Puerto Rico Update Week of January 23rd

Shutdown Spending Deal Omits Funding for Puerto Rico Medicaid

The funding “patch” signed into law by the President did not include promised funding for Puerto Rico’s Medicaid Program. Without the additional funds the program could shut down as early as March, when the federal subsidy expires, leaving more than 900,000 U.S. citizens without health insurance in Puerto Rico.

Governor Announces Plans to Privatize PREPA

Governor Ricardo Rosselló announced his intention to sell the Electric Power Authority’s generation assets and enter into public private partnerships (PPPs) for the distribution and transmission of electricity in Puerto Rico, a process anticipated to take 18 months.

The Governor’s decision opens the door to a potential legal dispute with PREPA’s creditors. Creditors are already sounding the alarm, with one telling a local newspaper that the sale will happen “over his dead body.” Union representatives and opposition political party leaders also criticized the move. The PREPA Ad Hoc creditor group has proposed privatizing management of the public corporation, but that petition is pending before federal judge Laura Taylor Swain, who oversees the Island’s Title III bankruptcy proceedings. The bondholder mediation process she prescribed has yet to yield concrete agreements on the resolution of PREPA’s $9 billion debt.

Four months after Hurricane María, close to 40% of Puerto Ricans remain without power, even as the federal government continues to invest millions of dollars in lifting posts, cables, and other equipment to electrify the Island. In a 10-minute televised speech, Rosselló indicated that selling PREPA assets is necessary to transform Puerto Rico’s economy, protect prices for “the most vulnerable,” and achieve 30% generation from renewable sources.

Interamerican Human Rights Commission Denounces Slow Federal Response to Hurricane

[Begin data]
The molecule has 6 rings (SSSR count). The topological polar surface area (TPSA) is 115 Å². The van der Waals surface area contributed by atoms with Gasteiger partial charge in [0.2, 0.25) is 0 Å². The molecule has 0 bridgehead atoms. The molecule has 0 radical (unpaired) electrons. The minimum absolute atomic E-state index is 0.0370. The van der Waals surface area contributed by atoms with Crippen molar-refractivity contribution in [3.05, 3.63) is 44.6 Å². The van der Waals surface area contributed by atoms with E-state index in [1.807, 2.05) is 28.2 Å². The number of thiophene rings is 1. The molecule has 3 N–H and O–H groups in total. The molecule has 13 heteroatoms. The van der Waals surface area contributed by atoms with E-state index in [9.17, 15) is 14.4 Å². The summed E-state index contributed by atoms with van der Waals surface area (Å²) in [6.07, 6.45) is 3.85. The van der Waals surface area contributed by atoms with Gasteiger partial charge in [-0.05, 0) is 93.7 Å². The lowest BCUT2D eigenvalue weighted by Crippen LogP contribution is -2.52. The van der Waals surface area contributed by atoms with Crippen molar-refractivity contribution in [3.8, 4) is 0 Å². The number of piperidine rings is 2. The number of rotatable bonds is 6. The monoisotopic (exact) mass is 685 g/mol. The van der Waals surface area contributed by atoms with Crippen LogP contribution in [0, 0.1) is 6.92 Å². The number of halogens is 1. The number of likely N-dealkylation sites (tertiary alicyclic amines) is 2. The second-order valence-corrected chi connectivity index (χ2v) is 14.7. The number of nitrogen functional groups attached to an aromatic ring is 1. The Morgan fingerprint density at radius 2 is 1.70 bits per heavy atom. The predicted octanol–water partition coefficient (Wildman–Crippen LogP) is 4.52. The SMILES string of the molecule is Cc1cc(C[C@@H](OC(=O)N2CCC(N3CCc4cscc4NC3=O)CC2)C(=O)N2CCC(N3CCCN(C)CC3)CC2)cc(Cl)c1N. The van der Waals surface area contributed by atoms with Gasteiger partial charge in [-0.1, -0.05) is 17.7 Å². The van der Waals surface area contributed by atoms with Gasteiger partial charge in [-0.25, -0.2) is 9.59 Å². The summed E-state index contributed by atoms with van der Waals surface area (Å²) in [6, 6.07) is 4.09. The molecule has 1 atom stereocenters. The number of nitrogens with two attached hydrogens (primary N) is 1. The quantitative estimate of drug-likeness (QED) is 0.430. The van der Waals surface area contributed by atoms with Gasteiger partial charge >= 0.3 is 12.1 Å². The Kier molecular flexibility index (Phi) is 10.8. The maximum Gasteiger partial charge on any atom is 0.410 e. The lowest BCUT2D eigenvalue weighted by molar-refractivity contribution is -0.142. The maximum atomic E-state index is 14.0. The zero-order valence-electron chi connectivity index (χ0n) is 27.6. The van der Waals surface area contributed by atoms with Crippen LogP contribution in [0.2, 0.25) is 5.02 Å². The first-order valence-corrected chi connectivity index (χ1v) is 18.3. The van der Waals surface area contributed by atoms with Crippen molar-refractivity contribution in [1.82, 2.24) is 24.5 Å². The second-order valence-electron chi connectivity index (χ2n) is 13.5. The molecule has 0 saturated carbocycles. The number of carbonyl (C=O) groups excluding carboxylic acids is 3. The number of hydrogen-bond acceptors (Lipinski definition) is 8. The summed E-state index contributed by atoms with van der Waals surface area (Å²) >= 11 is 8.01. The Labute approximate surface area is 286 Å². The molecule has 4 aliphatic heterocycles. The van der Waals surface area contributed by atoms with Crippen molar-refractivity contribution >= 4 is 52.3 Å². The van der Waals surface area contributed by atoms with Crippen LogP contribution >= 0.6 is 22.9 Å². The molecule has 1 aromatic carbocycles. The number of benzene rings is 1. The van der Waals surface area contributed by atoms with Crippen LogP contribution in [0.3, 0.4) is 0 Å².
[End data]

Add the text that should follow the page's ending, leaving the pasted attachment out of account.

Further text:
The Inter-American Commission on Human Rights (IACHR), which is a part of the Organization of American States (OAS), said it is concerned with the U.S. government’s response to Hurricane Maria’s devastation in Puerto Rico. The Commission said that Puerto Ricans are living in “sub-human conditions.” The IACHR further denounced that the federal response in Puerto Rico has been “less rapid and efficient” in comparison to the U.S. response to natural disasters in other jurisdictions.

“Information has been received on the shortage of materials for the reconstruction of the island, as well as complaints about the lack of access, in practice, to the humanitarian aid offered by FEMA,” the IACHR indicated in its statement. “More than three months after the devastating passage of hurricanes through Puerto Rico, we are deeply disturbed by the lack of response from the State of the United States to effectively guarantee the human rights of the Puerto Rican people,” said the IACHR rapporteur for the United States, commissioner Margarette May Macaulay. This statement follows hearings the Commission held on the subject in December.

Economic developments: 

Municipalities Create New Jobs, but Unemployment Ticks Up

The vast majority of municipalities (76 out of 78) created jobs in November, according to the Department of Labor and Human Resources. The two exceptions were Arecibo, which lost 200 jobs, and Guayama, where employment numbers stayed the same. San Juan created the most jobs, with 1,700 new jobs since November 2016 and 8,400 new jobs since October 2017. Even though more jobs were created, the unemployment rate in many municipalities also rose as more people entered the labor force.

Southwest Increases Flight Traffic in Puerto Rico

Southwest Airlines announced that it will increase the frequency of its flights to and from Puerto Rico, Chicago, and Houston. The increased flight frequency is expected to bring 2,300 more tourists to the Island, and have an economic impact of $2.2 million, according to Interim Tourism Company Director Carla Campos.

Island’s Economy to Contract Further

The Economist Intelligence Unit anticipates that Puerto Rico’s economy will shrink by 8% in 2018. A decrease of this size would be worse than anywhere else in the world, with the exception of Venezuela.